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One Step Nearer to Taxol

taxadien-5-alpha-ol Although Taxol® (paclitaxel) offers significant benefits to cancer patients, its initial isolation from the bark of the Pacific yew tree (Taxus brevifolia) raised serious ecological concerns since the trees are killed in the harvesting process. These concerns led to the development of both synthetic and semisynthetic routes to paclitaxel, but the drug is now manufactured more efficiently using plant cell cultures.

Scientists at MIT and Tufts University have now engineered a new strain of E. coli bacteria that can produce taxadiene and taxadien-5-α-ol, key precursors to paclitaxel. Although E. coli does not naturally produce taxadiene, it does produce isopentenyl pyrophosphate (IPP), a compound that is two steps back in the plant biosynthetic pathway. The team identified four bottlenecks in the eight-step E. coli biosynthesis of IPP and engineered the bacteria to produce multiple copies of the genes encoding the enzymes responsible for carrying out these four steps. To enable the bacteria to carry out the two additional steps needed to covert IPP to taxadiene, the researchers added the plant genes for the appropriate enzymes. By altering the copy numbers of genes to find the most efficient combination, the team were able to produce a strain of E. coli that produces more than 1000 times more taxadiene (ca 1g/L) than any other engineered strain. They then added an extra step towards the synthesis of paclitaxel, achieving the first microbial conversion of taxadiene to taxadien-5-α-ol.

There are another fifteen to twenty steps to go to achieve a microbial synthesis of pactitaxel but, if these can be achieved, as well as producing pactitaxel, the engineered bacteria should allow access to a variety of terpenoid natural products.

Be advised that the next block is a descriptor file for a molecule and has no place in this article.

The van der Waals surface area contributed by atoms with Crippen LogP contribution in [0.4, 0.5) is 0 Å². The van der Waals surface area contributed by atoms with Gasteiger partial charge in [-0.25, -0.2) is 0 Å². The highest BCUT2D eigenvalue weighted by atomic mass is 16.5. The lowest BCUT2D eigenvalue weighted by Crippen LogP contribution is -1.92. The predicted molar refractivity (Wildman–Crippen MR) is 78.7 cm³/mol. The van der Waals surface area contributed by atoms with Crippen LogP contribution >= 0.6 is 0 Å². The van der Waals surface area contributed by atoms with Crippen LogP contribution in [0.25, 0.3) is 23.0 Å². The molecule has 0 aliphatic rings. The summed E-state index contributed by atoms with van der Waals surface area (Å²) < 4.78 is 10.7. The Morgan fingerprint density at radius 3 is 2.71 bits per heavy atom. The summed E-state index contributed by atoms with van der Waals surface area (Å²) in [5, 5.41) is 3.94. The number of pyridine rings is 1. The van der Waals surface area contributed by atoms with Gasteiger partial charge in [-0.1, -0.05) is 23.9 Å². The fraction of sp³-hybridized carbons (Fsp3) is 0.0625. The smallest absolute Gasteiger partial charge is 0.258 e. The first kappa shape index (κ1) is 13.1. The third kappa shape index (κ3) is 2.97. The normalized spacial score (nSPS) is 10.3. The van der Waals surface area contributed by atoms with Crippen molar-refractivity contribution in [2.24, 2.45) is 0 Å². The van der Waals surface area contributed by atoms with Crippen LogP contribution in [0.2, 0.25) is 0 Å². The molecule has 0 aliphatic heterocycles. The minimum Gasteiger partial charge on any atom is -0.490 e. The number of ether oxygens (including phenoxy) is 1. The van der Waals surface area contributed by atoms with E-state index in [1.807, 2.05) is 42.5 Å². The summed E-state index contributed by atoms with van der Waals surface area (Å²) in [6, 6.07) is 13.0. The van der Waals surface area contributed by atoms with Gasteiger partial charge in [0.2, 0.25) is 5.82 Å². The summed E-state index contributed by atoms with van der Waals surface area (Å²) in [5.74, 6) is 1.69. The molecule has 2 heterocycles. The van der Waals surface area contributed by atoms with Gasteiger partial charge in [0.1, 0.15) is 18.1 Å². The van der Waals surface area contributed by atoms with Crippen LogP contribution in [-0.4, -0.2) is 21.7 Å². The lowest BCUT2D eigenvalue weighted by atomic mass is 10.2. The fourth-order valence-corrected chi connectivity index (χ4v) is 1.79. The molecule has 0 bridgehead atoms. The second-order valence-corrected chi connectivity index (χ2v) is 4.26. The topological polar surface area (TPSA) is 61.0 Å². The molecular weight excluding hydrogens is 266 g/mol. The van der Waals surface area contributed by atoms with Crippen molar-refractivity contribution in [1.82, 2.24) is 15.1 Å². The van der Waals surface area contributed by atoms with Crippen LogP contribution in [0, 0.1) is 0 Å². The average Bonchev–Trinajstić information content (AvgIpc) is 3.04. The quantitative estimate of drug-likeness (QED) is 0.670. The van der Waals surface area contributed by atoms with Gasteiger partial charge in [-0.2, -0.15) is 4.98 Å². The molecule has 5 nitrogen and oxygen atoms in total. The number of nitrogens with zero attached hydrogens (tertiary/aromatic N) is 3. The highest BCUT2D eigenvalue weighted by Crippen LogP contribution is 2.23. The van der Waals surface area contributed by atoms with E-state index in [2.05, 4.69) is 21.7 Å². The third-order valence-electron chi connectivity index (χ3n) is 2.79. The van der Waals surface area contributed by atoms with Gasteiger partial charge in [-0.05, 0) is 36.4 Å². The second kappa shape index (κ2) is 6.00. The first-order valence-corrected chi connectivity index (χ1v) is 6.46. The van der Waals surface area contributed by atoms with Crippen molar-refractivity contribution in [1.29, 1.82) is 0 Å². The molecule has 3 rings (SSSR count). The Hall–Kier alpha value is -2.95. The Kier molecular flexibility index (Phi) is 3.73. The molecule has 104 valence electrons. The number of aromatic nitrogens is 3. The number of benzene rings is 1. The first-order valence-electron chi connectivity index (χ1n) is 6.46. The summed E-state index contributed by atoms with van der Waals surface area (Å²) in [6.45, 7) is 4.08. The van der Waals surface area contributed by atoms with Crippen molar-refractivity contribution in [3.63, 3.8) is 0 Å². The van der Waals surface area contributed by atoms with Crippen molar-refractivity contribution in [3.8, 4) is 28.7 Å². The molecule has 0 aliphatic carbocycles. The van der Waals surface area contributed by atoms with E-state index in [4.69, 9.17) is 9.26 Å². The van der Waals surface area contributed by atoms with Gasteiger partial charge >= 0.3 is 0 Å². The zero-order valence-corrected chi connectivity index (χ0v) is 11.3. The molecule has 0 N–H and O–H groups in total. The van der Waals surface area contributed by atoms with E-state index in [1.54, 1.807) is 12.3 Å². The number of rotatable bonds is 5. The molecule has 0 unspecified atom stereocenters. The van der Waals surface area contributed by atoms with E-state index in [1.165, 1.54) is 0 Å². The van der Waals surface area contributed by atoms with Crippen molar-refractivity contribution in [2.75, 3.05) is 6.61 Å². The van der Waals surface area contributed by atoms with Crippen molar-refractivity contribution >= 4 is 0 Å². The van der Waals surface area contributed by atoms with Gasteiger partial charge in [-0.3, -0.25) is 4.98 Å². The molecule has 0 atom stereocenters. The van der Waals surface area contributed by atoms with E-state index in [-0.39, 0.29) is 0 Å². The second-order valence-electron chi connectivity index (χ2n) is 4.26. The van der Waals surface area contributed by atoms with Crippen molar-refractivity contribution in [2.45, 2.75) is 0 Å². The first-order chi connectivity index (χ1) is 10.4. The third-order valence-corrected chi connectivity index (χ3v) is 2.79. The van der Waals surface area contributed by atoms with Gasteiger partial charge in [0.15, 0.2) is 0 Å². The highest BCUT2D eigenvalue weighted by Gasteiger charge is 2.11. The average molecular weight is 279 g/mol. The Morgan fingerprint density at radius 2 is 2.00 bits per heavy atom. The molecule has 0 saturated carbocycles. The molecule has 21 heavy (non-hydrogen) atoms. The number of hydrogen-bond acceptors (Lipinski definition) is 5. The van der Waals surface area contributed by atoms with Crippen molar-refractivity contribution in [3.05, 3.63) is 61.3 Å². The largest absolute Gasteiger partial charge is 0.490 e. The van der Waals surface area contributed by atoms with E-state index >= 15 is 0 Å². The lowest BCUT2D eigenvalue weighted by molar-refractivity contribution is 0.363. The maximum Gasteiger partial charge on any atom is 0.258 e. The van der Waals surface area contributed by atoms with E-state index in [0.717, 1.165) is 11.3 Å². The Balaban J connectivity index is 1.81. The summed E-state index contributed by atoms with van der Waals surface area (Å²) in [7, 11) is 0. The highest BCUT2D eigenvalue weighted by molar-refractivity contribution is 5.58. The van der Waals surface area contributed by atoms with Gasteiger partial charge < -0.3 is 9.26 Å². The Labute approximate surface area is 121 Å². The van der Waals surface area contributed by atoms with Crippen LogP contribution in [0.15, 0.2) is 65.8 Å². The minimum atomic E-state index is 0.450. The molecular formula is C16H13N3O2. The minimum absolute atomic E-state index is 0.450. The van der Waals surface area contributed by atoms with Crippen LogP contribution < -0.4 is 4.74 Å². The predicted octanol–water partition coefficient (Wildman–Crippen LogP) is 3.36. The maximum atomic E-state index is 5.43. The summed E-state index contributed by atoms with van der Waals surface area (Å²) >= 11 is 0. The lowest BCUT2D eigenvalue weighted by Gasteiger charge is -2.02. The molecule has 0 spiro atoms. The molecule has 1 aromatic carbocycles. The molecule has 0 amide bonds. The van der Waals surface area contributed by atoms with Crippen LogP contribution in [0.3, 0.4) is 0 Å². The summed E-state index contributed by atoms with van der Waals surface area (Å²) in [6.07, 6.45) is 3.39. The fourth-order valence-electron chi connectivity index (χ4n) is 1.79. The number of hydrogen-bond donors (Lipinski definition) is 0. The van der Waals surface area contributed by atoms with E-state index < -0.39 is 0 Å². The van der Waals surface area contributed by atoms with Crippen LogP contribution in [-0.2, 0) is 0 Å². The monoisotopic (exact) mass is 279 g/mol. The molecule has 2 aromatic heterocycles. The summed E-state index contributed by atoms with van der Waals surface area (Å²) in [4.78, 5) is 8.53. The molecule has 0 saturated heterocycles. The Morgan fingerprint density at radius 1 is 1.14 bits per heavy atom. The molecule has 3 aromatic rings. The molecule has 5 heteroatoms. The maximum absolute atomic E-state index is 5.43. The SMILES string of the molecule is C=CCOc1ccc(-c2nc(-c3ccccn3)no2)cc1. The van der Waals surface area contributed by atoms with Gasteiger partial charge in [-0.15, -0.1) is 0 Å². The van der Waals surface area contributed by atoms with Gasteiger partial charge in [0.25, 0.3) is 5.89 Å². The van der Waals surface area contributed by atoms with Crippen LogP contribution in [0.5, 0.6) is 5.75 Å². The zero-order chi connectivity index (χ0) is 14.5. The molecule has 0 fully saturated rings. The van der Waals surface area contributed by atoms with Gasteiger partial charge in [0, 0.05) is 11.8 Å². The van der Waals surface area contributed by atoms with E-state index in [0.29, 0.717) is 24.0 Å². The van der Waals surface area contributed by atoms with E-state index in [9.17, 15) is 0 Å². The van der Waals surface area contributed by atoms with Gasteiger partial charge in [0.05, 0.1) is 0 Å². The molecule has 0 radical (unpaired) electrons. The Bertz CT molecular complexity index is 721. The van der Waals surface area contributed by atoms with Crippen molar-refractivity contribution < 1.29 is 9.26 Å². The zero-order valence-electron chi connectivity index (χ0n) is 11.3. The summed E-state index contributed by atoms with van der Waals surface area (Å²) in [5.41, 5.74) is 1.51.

The study is published in the journal Science.


Mice Can Do What Poppies Can

Preparations from the opium poppy, papaver somniferum, have been used for thousands of years to relieve pain. In the early 1800s, Sertürner isolated one of the constituent alkaloids, morphine, which was later shown to be almost entirely responsible for the analgesic activity of crude opium extracts. Since then, morphine and other opiates have been shown to bind to specific receptors, leading to speculation that mammals may be able to biosynthesise morphine. It has also been recognised that humans excrete small but steady amounts of morphine in their urine, but it has been unclear whether this comes from dietary sources or whether the presence of morphine in urine provides evidence that people can actually biosynthesise morphine. The discovery of the simple isoquinoline alkaloid, tetrahydropapaveroline (THP), which can be formed from catecholamines, in both human and rodent brain and in human urine also suggested a possible biosynthetic linkage.

A team led by Nadja Grobe from the Donald Danforth Plant Science Center and Marc Lamshöft from the Institute of Environmental Research, University of Technology Dortmund have now shown conclusively for the first time that mammals are able to synthesise morphine. When either unlabelled or deuterated THP, a potential precursor of morphine, was administered to mice, analysis of their urine showed that the compound had been extensively metabolised. Salutaridine, a known biosynthetic precursor of morphine in the opium poppy, was found amongst the metabolites and when deuterated salutaridinol, the biosynthetic reduction product of salutaridine, was administered to the mice, it was shown to be converted to deuterated thebaine, which was excreted in their urine. Deuterated thebaine was also administered and deuterated morphine together with the related compounds, codeine and oripavine, was recovered in urine.

The study, which is published in the journal PNAS, provides the first evidence that mammals have the capacity to convert THP, known to be present in the brain, into morphine. Although the pathway has now been shown to exist, it is still not clear whether mammals naturally produce morphine as an analgesic.